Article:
Harvesting, Management, and Possible Cultivation of Chenopods (Chenopodium spp.) in the North American Southwest
Chenopodium seeds are ubiquitous in archaeobotanical samples from sites across the U.S. Southwest, commonly interpreted as representing the harvest of wild populations or weedy plants that were encouraged to grow in garden plots and agricultural fields. Up to 75% of projects from various SW U.S. regions contained Chenopodium, and/or Amaranthus, and/or Cheno-am seeds. Archaeobotanists differ in how they recognize and report these seeds. At least 22 wild species of Chenopodium are native to one or more of the 4-Corners States, and a detailed study of their seed traits would solidly ground any prehispanic domestication claim. We examine ethnographic and archaeological evidence for chenopod use by native Southwestern farmers that may—or may not—indicate their incorporation into active food production systems. We propose criteria of domestication such as: (1) morphological indicators (seed coat thinning, etc.); (2) archaeological evidence of increasing reliance on Chenopodium seeds over time, and/or their association with food storage loci of other known crops; and (3) plausibility arguments including apparent economic importance, the cultivation of similar species elsewhere, and ethnohistoric evidence of cultivation. Our discussion is framed by scenarios of early agricultural developments across the Desert Borderlands.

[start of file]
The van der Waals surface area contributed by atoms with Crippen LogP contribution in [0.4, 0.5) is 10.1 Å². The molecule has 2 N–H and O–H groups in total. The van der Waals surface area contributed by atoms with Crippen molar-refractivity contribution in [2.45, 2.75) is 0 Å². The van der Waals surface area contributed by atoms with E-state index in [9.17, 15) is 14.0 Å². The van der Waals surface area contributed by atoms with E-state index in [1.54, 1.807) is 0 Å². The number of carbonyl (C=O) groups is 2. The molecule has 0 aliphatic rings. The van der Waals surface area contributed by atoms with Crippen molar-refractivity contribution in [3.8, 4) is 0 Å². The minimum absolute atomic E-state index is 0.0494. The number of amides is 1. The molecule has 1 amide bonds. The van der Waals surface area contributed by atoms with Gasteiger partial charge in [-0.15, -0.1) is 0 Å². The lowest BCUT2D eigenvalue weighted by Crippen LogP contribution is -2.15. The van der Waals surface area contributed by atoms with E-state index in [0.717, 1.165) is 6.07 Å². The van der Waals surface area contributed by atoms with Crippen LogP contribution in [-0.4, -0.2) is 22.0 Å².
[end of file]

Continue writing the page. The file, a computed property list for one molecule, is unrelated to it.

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Harvesting, Management, and Possible Cultivation of Chenopods (Chenopodium spp.) in the North American Southwest. Gayle J. Fritz, Karen R. Adams. Presented at The 81st Annual Meeting of the Society for American Archaeology, Vancouver, British Columbia. 2017 ( tDAR id: 429818)
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min long: -115.532; min lat: 30.676 ; max long: -102.349; max lat: 42.033 ;
Abstract Id(s): 14514